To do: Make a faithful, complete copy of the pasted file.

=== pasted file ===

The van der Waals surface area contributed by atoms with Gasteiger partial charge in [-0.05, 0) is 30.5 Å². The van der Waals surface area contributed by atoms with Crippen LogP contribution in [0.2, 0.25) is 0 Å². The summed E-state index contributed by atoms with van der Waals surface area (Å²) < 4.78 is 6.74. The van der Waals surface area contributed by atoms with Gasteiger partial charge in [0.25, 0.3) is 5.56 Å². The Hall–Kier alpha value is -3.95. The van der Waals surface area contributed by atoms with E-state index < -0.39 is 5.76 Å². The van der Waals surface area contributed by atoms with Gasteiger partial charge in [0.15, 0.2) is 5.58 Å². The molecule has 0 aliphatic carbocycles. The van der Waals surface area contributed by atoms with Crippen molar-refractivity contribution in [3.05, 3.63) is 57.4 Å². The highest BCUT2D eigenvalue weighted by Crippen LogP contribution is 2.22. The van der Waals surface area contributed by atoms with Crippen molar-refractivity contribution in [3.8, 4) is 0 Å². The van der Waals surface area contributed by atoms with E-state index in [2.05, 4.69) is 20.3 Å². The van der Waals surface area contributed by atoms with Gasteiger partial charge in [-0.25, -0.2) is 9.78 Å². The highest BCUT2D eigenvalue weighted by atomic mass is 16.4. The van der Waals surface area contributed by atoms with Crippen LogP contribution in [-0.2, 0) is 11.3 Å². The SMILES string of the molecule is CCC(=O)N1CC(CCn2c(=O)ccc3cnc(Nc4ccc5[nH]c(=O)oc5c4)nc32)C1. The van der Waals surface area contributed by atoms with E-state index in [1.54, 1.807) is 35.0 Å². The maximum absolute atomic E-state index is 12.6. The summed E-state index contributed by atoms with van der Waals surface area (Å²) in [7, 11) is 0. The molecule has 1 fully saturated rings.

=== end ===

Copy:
The van der Waals surface area contributed by atoms with Gasteiger partial charge in [-0.05, 0) is 30.5 Å². The van der Waals surface area contributed by atoms with Crippen LogP contribution in [0.2, 0.25) is 0 Å². The summed E-state index contributed by atoms with van der Waals surface area (Å²) < 4.78 is 6.74. The van der Waals surface area contributed by atoms with Gasteiger partial charge in [0.25, 0.3) is 5.56 Å². The Hall–Kier alpha value is -3.95. The van der Waals surface area contributed by atoms with E-state index < -0.39 is 5.76 Å². The van der Waals surface area contributed by atoms with Gasteiger partial charge in [0.15, 0.2) is 5.58 Å². The molecule has 0 aliphatic carbocycles. The van der Waals surface area contributed by atoms with Crippen molar-refractivity contribution in [3.05, 3.63) is 57.4 Å². The highest BCUT2D eigenvalue weighted by Crippen LogP contribution is 2.22. The van der Waals surface area contributed by atoms with Crippen molar-refractivity contribution in [3.8, 4) is 0 Å². The van der Waals surface area contributed by atoms with E-state index in [2.05, 4.69) is 20.3 Å². The van der Waals surface area contributed by atoms with Gasteiger partial charge in [-0.25, -0.2) is 9.78 Å². The highest BCUT2D eigenvalue weighted by atomic mass is 16.4. The van der Waals surface area contributed by atoms with Crippen LogP contribution in [-0.2, 0) is 11.3 Å². The SMILES string of the molecule is CCC(=O)N1CC(CCn2c(=O)ccc3cnc(Nc4ccc5[nH]c(=O)oc5c4)nc32)C1. The van der Waals surface area contributed by atoms with E-state index in [1.54, 1.807) is 35.0 Å². The maximum absolute atomic E-state index is 12.6. The summed E-state index contributed by atoms with van der Waals surface area (Å²) in [7, 11) is 0. The molecule has 1 fully saturated rings.